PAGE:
My final film of the three was a dip into a separate but significant subgenre with a summer camp setting, that of the summer camp horror flick. The Burning may have the whiff of a Friday the 13th rip-off and so has subsequently found it hard to escape its forebear’s shadow, and doesn’t have the what-the-fuckery notoriety of Sleepaway Camp, but it is still significant for its cast and crew. Co-written by Bob Weinstein and produced by Harvey Weinstein, The Burning was a very early Miramax film production (and would be released in the UK by Handmade Films and end up a ‘video nasty’), with music from prog keyboardist Rick Wakeman of Yes, and Tom Savini expanding upon his practical effects work from Friday the 13th. And in their first starring roles, we are introduced to future Oscar winners Holly Hunter and Fisher Stevens (no, not for his performance in Short Circuit 2, but his producing, specifically on documentary The Cove), plus George Costanza himself Jason Alexander, playing a kinda cool party guy in the Seth Rogen mould . But more than all that, it might actually be better than Friday the 13th itself.

Inspired by the Cropsy legend, a cantankerous caretaker is accidentally burned alive by angry campers when a prank goes wrong, and years later seeks bloody revenge with the aid of a pair of garden shears. It’s a simple set-up, but The Burning takes time with its characters too, giving them if not three dimensions, than at least two and a half, as they go about the standard summer camp activities, oblivious to the killer in their midst. The dialogue and relationships between them feel natural, even if they fall into some pitfalls of stupidity as is to be expected, and there’s enough distinct about them to make you care a little more for them when they variously get sliced, chopped and stabbed. And it doesn’t just succeed through Savini’s impressive gore and make-up, but its scares and jumps (largely taking place in the day time) are well deployed and feel earned. In fact, I dug it quite a bit, and the Hysteria Lives website offers a good overview of the film’s making, release and legacy.

Are there any other must-see summer camp movies out there? Let me know!


FILM REVIEW: They Came Together and Hits

Davids Wain and Cross brought their latest films to Sundance London in April for their UK premieres, making for an irresistible double-bill of new American indie comedy. Though wildly different that both films were, it was pretty clear which was the more entertaining.

They Came Together

A wonderful send-up of romantic comedies, Wain’s They Came Together pitches Paul Rudd and Amy Poehler against each other before they inevitably fall in love, break up and make up again, but while there is arguably nothing clever about skewering the rom-com formula when its predictability is much of its appeal, it is a great excuse for a stream of very funny, very silly jokes. As with any spoof, not every gag lands, but few are milked (the key running gag of characters describing plot points and their specific roles in the story could wear thin for some, but it tickled me). There are pratfalls aplenty, copious amounts of mugging, lots of familiar faces from those boned up on the US comedy scene, ridiculous cameos, and everything is kept moving at a brisk pace, so refreshing when the default setting for mainstream American comedy at the moment is baggy improvisation. It’s also a reminder that spoofs don’t need to be Scary Movie or Meet the Spartans, nor coated in Seth MacFarlane’s patented mix of self-satisfied smuggery and distasteful bile – indeed, it’s the best example I’ve seen since Black Dynamite. And are there two more likeable and perfect comedy performers out there right now than Rudd and Poehler? A constant joy.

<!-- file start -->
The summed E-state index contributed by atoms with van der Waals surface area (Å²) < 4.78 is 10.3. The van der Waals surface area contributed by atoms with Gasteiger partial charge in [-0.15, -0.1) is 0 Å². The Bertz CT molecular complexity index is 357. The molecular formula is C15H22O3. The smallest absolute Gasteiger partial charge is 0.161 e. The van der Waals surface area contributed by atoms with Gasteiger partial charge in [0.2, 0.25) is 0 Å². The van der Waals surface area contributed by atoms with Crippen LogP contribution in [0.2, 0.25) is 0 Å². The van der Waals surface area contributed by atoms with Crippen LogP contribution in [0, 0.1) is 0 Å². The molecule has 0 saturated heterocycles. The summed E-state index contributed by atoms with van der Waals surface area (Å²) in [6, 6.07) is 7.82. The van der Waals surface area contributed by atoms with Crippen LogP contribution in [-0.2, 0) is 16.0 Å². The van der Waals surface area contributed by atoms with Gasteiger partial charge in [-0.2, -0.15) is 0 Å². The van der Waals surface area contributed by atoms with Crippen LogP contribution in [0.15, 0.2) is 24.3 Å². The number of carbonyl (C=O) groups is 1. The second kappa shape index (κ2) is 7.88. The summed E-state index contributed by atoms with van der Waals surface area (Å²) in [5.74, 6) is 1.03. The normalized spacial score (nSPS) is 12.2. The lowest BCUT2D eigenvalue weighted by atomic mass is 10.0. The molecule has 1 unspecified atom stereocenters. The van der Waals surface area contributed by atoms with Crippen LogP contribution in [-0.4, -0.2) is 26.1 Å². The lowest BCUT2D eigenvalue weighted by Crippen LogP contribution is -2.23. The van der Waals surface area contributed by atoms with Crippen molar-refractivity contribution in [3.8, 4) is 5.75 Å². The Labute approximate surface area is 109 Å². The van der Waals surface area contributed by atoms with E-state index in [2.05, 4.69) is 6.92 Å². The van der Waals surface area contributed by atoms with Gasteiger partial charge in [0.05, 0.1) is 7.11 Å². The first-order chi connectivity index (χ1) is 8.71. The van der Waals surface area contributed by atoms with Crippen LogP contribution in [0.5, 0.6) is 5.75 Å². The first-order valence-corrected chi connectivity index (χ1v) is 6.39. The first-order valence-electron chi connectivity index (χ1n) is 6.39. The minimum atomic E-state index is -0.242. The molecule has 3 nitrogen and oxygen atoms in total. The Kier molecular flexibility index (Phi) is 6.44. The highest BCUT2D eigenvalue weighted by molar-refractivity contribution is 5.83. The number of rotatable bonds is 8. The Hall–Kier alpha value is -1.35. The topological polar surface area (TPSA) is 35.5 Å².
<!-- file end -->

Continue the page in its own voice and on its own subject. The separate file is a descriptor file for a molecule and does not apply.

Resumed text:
Less convincing however is David Cross’ directorial debut, Hits, in which schlub Dave Stuben (Matt Walsh) with a bone to pick with the local council finds himself being championed by cause-seeking hipsters after a video of him at a town meeting becomes a sensation. Though intermittently funny, despite the best efforts of its decent cast, its scattershot approach taking pop shots at too many targets leaves the film feeling rather bitty, leaving the central character rather sidelined and key aspects of the story unexplored. Not only that, the targets already feel dated, especially when it comes to a subplot with Dave’s daughter who dreams of becoming famous and will do anything to get on The Voice (“Aren’t kids obsessed with celebrity and TV talent shows today?” – Yawn). That Cross brought up Nathan Barley in the Q&A in reference to the hipsters suggests that he may be aware of being behind the curve anyway, but it feels as relevant as making jokes about the Bush administration. It’s a shame, as there are still things to enjoy about Hits, primarily James Adomian as the head hipster and his amazing outifts. And though few characters are sketched out particularly well, Jake Cherry as confused wigga Cory ends up being the most sympathetic out of a bad bunch. Better than Bobcat Goldthwait’s similarly themed God Bless America, but overall Hits fails to convince.